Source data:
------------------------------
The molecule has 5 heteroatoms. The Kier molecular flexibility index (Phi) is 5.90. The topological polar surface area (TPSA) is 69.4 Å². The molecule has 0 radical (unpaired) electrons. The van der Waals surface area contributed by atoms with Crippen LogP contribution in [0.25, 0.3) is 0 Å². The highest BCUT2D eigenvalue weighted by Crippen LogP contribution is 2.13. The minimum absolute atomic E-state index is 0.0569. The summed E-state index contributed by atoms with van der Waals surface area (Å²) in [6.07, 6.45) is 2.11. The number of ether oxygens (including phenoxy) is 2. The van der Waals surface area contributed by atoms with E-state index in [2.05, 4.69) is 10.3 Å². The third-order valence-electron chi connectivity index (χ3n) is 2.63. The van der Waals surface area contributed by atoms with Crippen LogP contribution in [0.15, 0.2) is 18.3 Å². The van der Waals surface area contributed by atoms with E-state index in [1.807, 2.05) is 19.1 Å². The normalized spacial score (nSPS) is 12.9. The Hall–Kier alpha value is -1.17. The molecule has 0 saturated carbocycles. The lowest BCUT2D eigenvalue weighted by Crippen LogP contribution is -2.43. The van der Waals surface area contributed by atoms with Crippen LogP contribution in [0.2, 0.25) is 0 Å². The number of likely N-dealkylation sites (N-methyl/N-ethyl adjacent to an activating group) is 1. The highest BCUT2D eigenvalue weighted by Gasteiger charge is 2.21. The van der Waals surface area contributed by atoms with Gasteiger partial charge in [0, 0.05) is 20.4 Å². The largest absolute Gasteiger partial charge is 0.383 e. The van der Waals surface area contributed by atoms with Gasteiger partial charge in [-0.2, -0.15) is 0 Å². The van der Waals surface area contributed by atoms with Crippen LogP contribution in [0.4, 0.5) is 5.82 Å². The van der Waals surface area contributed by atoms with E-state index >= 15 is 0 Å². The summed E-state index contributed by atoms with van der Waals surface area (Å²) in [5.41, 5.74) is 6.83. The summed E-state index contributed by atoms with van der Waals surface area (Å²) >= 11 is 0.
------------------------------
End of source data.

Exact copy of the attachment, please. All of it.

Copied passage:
The molecule has 5 heteroatoms. The Kier molecular flexibility index (Phi) is 5.90. The topological polar surface area (TPSA) is 69.4 Å². The molecule has 0 radical (unpaired) electrons. The van der Waals surface area contributed by atoms with Crippen LogP contribution in [0.25, 0.3) is 0 Å². The highest BCUT2D eigenvalue weighted by Crippen LogP contribution is 2.13. The minimum absolute atomic E-state index is 0.0569. The summed E-state index contributed by atoms with van der Waals surface area (Å²) in [6.07, 6.45) is 2.11. The number of ether oxygens (including phenoxy) is 2. The van der Waals surface area contributed by atoms with E-state index in [2.05, 4.69) is 10.3 Å². The third-order valence-electron chi connectivity index (χ3n) is 2.63. The van der Waals surface area contributed by atoms with Crippen LogP contribution in [0.15, 0.2) is 18.3 Å². The van der Waals surface area contributed by atoms with E-state index in [1.807, 2.05) is 19.1 Å². The normalized spacial score (nSPS) is 12.9. The Hall–Kier alpha value is -1.17. The molecule has 0 saturated carbocycles. The lowest BCUT2D eigenvalue weighted by Crippen LogP contribution is -2.43. The van der Waals surface area contributed by atoms with Crippen LogP contribution in [0.2, 0.25) is 0 Å². The number of likely N-dealkylation sites (N-methyl/N-ethyl adjacent to an activating group) is 1. The highest BCUT2D eigenvalue weighted by Gasteiger charge is 2.21. The van der Waals surface area contributed by atoms with Gasteiger partial charge in [0, 0.05) is 20.4 Å². The largest absolute Gasteiger partial charge is 0.383 e. The van der Waals surface area contributed by atoms with Gasteiger partial charge in [-0.2, -0.15) is 0 Å². The van der Waals surface area contributed by atoms with Crippen LogP contribution in [0.4, 0.5) is 5.82 Å². The van der Waals surface area contributed by atoms with E-state index >= 15 is 0 Å². The summed E-state index contributed by atoms with van der Waals surface area (Å²) in [5.41, 5.74) is 6.83. The summed E-state index contributed by atoms with van der Waals surface area (Å²) >= 11 is 0.